BAX Global should be able to recover at least $110,000 of the $380,000 in property taxes it mistakenly paid on land at Toledo Express Airport that is part of the Ohio Air National Guard compound, a member of the Toledo-Lucas County Port Authority staff told the agency's airport committee yesterday.
But the likelihood of recouping the entire amount is not nearly so good, Margaret “Peg” Hutchinson, the agency's human resources and legal administrator, told the panel.
In an April 17 letter to the Ohio Department of Taxation, port authority President James Hartung asked for “assistance in identifying a process or remedy to assist BAX in recovering its erroneous payments in full.”
But airport committee member G. Opie Rollison predicted that the best BAX will be able to do, at least under current law, is recouping its payments back through the 2000 tax year, which is the period normally allowed under the statute authorizing property tax exemptions.
Allowing the firm to recover the six years before that would generate a Pandora's box of similar requests, Mr. Rollison said.
While reviewing the tax status of Toledo-owned properties at the airport, officials discovered in February that starting in 1994, BAX had paid taxes both on its own, leased site and on a National Guard facility of similar value.
Port staff members, confusing the military property with BAX's, mistakenly forwarded county tax bills to the cargo company, and BAX staff members paid the bills. Neither the port authority nor the city of Toledo, which owns the airport complex but leases it to the port authority for $1 a year, had filed paperwork necessary for the National Guard parcel to be exempted.
Lucas County officials said afterward they didn't believe any of the excess taxes could be reimbursed to BAX, because the retroactive exemption only covered taxes not paid in anticipation of receiving tax-exempt status.
But Ms. Hutchinson said “chances are very good” that the most recent three years' payments could offset the firm's future tax obligations.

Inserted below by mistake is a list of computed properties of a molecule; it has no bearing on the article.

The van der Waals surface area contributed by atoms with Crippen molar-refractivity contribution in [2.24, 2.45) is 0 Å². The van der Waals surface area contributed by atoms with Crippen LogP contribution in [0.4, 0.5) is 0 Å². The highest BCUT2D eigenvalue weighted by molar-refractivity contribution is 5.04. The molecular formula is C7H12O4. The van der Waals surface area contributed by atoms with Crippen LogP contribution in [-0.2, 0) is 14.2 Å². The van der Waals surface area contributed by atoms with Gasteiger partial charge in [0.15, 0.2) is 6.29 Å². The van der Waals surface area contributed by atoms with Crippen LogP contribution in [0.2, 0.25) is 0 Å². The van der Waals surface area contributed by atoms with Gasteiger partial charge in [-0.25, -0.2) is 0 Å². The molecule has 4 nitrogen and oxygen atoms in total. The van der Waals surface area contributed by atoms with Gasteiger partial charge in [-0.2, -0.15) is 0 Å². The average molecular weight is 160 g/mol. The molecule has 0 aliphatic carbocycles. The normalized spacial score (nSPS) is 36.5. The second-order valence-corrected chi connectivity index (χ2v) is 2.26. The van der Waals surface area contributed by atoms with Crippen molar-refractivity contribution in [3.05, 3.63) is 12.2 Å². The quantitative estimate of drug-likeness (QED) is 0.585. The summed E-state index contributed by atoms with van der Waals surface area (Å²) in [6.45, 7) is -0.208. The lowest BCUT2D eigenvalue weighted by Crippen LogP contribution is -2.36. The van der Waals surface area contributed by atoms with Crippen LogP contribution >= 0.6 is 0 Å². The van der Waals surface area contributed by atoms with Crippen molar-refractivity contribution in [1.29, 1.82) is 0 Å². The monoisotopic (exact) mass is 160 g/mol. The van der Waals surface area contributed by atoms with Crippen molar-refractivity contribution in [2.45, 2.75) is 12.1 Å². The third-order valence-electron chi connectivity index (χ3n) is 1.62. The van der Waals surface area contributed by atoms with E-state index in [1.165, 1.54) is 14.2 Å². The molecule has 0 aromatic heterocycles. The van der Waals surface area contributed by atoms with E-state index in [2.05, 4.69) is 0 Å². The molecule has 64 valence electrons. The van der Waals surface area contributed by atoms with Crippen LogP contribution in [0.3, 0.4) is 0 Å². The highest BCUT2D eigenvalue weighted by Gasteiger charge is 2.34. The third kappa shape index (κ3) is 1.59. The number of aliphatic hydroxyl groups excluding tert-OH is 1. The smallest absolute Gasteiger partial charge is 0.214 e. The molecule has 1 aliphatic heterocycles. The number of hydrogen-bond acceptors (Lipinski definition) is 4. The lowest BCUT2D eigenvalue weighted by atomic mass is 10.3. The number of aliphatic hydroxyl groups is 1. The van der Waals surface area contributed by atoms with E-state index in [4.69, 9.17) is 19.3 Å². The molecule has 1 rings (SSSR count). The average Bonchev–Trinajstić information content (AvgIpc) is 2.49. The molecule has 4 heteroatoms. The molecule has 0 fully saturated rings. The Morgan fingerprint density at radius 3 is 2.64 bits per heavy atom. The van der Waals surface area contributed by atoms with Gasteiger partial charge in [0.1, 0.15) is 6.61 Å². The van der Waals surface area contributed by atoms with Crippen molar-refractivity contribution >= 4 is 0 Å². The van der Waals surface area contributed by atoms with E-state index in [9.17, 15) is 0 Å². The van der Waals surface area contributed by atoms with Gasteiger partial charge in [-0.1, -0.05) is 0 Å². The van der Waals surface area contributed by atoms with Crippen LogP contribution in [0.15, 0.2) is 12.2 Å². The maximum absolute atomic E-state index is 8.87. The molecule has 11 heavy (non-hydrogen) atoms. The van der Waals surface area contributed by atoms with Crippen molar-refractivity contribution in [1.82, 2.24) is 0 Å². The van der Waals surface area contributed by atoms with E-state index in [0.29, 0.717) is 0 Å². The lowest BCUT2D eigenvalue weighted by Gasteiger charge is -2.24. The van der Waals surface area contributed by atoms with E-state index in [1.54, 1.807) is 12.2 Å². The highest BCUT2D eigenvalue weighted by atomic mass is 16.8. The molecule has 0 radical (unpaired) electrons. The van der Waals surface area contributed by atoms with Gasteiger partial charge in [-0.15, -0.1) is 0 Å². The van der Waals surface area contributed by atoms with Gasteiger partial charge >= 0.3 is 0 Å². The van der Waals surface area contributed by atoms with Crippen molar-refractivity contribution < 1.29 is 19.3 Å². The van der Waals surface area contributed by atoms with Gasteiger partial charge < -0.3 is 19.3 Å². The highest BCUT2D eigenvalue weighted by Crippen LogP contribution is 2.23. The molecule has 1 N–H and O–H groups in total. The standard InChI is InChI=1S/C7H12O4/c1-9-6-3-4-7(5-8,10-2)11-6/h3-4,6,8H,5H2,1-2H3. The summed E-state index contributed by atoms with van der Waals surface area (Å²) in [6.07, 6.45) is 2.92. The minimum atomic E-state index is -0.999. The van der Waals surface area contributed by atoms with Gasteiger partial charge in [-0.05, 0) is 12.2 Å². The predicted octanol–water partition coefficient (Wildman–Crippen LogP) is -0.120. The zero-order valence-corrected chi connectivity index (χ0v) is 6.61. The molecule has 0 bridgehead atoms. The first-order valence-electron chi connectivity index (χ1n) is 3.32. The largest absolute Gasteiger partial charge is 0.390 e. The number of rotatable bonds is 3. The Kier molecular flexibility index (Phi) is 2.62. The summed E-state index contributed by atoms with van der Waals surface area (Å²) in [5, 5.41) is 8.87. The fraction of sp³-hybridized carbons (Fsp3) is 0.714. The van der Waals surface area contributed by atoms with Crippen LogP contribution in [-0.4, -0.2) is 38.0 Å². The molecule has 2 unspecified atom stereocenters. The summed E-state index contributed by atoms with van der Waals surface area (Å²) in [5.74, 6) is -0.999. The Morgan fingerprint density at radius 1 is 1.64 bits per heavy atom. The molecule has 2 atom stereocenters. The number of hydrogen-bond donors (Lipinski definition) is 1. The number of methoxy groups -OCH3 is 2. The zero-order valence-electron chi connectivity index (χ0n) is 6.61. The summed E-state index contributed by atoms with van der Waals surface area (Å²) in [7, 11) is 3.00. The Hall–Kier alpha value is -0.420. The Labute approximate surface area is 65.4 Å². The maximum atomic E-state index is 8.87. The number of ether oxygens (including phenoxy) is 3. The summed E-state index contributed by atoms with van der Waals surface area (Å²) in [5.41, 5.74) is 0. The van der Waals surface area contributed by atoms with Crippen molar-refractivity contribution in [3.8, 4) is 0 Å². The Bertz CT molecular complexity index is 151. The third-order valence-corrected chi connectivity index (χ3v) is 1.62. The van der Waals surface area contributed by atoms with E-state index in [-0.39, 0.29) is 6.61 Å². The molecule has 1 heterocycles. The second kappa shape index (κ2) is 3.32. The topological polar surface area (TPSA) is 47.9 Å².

Such an offset would be at least a modest blow to the Anthony Wayne Local School District, Monclova Township, and other entities to which the taxes ultimately flowed.
The city has since filed an exemption application, and the state taxation department is required to notify Anthony Wayne by July 15. The school district then has until Sept. 1 to submit a statement regarding the exemption request.
It will be mid-September “at the very earliest” before the taxation department rules on the exemption for the National Guard property, Ms. Hutchinson said, and sometimes such rulings take as long as 18 to 24 months.
Randy Hardy, superintendent of Anthony Wayne Schools, said he would refer the matter to the school board once the state notifies him of the exemption request. The school district's likely loss from a $110,000 BAX reimbursement, he said, would be about $65,000.
“We would try to do legally whatever we can to maintain that money,” Mr. Hardy said.
Staff at BAX's Toledo office referred a request for comment about the situation to the firm's California headquarters, where a message left yesterday went unanswered.
The review of BAX's taxes followed a determination that the city had failed to forward four years' worth of tax bills to Grand Aire, Inc., another airport tenant. That firm, which lost two of its planes to crashes on April 8, faces a back-tax bill of about $50,000.